- Primary position:
- Other positions:
- Director of Programmes, Currently on Research Leave
After studying English Literature, Journalism, and History at Berlin's Free University, and working as a film critic in Germany for some years, I initially came to the UK in the 1980s to do a Masters degree in Film Studies at the University of East Anglia. I subsequently completed my PhD there on 'The Internationalisation of the German Film Industry in the 1950s and 1960s', and took up a teaching position at Southampton in 1995 where I have been based ever since, and where I have been promoted, first to Senior Lecturer, and later to full Professor. Over the last ten years my research has become recognized both nationally and internationally, evidenced by regular invitations to be a keynote speaker at conferences, and through invited talks and public events in locations including the Far East, Australia, Latin America, the United States, and Europe. I have also appeared in and advised on television and film documentaries, radio programmes, museum exhibitions, film retrospectives, and in the print media. Since 2009, I have been on the Advisory Board of the Center for the Study of Globalization and Cultures at the University of Hong Kong.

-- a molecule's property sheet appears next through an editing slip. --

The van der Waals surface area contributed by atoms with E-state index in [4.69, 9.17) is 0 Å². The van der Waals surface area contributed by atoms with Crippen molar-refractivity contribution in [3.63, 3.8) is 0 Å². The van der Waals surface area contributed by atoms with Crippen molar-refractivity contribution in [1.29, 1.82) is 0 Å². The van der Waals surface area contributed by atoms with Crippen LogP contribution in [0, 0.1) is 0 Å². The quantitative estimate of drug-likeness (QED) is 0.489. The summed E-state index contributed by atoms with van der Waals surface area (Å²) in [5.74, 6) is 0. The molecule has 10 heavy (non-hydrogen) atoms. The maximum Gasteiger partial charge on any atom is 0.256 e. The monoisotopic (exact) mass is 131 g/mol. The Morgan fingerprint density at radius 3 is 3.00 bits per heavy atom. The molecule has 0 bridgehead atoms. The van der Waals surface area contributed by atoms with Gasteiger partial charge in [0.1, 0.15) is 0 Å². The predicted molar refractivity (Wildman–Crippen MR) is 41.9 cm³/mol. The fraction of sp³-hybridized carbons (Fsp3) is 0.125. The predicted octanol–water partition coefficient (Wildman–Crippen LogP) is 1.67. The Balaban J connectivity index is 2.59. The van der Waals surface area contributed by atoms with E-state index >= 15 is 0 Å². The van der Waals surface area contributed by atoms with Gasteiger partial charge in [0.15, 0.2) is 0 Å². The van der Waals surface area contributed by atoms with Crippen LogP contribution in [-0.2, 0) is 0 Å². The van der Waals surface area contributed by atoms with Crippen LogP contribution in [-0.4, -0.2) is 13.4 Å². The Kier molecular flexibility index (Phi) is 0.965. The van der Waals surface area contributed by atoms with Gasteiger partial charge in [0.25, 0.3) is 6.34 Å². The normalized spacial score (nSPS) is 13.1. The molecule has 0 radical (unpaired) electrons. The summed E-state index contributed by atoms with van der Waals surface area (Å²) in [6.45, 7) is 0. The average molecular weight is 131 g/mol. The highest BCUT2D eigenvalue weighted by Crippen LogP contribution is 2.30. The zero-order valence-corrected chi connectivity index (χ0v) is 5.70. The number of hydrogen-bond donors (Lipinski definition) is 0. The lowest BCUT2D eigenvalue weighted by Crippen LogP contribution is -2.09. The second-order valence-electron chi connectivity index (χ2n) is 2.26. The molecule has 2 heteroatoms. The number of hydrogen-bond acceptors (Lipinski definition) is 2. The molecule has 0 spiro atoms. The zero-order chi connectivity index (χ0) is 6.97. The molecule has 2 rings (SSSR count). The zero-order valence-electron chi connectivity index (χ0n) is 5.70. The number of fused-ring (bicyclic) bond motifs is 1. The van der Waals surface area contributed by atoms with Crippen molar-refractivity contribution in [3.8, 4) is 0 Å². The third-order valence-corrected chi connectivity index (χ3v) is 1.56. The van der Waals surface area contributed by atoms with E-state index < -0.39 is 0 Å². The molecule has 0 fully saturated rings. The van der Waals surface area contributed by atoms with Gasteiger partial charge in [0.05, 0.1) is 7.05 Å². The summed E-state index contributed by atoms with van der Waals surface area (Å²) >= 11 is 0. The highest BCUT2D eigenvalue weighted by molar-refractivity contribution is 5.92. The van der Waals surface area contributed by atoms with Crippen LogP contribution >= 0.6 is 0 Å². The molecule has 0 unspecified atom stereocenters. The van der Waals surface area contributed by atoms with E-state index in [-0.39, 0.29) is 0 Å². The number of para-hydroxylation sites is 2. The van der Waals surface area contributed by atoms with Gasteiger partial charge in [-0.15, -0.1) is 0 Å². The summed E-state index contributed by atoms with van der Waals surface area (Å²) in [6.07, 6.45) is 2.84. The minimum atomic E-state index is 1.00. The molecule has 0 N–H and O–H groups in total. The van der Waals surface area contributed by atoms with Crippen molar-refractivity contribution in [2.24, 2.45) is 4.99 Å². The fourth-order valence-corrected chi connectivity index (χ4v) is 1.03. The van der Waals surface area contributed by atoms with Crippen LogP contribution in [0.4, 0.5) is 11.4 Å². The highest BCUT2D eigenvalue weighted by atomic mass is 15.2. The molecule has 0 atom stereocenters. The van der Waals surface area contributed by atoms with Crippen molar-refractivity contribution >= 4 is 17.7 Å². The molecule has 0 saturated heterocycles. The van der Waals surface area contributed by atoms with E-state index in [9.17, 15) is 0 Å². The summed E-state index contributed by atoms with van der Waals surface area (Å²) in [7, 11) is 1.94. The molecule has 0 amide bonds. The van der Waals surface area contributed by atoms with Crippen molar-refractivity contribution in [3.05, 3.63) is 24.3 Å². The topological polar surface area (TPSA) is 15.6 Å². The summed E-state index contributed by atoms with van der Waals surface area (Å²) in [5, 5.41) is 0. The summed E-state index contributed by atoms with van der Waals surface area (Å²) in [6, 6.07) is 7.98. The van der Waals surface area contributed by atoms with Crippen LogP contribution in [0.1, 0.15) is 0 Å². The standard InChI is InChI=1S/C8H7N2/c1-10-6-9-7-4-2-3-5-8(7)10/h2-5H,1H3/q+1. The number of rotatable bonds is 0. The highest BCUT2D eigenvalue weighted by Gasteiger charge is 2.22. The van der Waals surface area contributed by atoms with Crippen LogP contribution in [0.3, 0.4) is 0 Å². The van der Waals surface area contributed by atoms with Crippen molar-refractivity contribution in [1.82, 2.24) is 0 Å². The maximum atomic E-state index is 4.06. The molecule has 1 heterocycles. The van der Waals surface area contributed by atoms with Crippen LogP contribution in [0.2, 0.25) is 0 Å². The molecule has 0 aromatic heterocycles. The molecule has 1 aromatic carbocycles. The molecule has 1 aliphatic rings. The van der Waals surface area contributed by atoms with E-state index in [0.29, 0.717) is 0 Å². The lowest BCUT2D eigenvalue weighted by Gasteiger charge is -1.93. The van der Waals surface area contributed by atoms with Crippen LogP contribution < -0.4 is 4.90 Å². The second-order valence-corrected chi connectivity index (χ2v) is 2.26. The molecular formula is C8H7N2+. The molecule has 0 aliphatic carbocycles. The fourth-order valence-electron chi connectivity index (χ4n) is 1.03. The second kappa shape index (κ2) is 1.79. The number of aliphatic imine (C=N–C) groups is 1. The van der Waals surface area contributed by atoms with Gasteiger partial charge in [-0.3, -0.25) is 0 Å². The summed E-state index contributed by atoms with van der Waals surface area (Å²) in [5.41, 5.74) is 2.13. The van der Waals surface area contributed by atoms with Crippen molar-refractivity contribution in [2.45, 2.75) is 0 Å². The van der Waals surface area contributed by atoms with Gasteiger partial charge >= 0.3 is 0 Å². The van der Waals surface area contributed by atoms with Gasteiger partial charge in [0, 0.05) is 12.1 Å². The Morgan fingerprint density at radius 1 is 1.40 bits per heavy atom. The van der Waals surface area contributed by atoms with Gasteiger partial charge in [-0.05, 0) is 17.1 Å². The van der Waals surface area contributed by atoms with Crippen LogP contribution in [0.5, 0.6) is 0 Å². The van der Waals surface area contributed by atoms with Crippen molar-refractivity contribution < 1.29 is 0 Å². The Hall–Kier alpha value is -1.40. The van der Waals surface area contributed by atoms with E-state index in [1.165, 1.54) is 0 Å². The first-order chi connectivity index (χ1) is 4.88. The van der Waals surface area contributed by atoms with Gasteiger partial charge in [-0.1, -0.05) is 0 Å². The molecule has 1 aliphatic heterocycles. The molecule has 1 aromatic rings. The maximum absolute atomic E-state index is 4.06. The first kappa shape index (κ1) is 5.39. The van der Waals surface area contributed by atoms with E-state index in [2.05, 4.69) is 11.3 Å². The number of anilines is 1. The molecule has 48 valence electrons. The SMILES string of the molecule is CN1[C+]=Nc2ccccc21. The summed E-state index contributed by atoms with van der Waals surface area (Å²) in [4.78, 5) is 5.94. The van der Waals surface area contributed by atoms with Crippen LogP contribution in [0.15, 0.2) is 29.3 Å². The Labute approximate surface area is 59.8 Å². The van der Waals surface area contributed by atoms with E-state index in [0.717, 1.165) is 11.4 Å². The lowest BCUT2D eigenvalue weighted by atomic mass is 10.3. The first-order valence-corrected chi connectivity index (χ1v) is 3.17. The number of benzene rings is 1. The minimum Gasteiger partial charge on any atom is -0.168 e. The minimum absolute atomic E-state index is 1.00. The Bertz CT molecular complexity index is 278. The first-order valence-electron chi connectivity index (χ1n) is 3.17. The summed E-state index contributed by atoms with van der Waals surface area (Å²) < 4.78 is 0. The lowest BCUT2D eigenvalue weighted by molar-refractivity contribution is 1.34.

My research and publications since the 1990s focused on various aspects of European and international cinema. In 2002, I co-edited The German Cinema Book, a collection of essays that became a successful textbook in many University courses on the subject (a second edition is currently in progress). In 2004, The Titanic in Myth and Memory: Representations in Visual and Literary Culture was published, a book that analysed the multiple ways in which the tragic disaster has been imagined and transformed by authors, visual artists, and filmmakers throughout the 20th Century. International Adventures: Popular European Co-productions (2005) was a book-length study of a previously under-researched period and mode of filmmaking in European film history, and was hailed by critics as a groundbreaking intervention. It was shortlisted for the prestigious annual ‘Willy Haas-Prize' for best international book in film history, as was my next book, co-written with Sue Harris and Sarah Street, which was called Film Architecture and the Transnational Imagination: Set Design in 1930s European Cinema (2007). In 2008 I co-edited with Christian Cargnelli Destination London: German-speaking émigrés and British Cinema, 1925-1950. The latter was one of several outputs of a large research project, funded by the Arts and Humanities Research Council, which I coordinated between 2004 and 2007.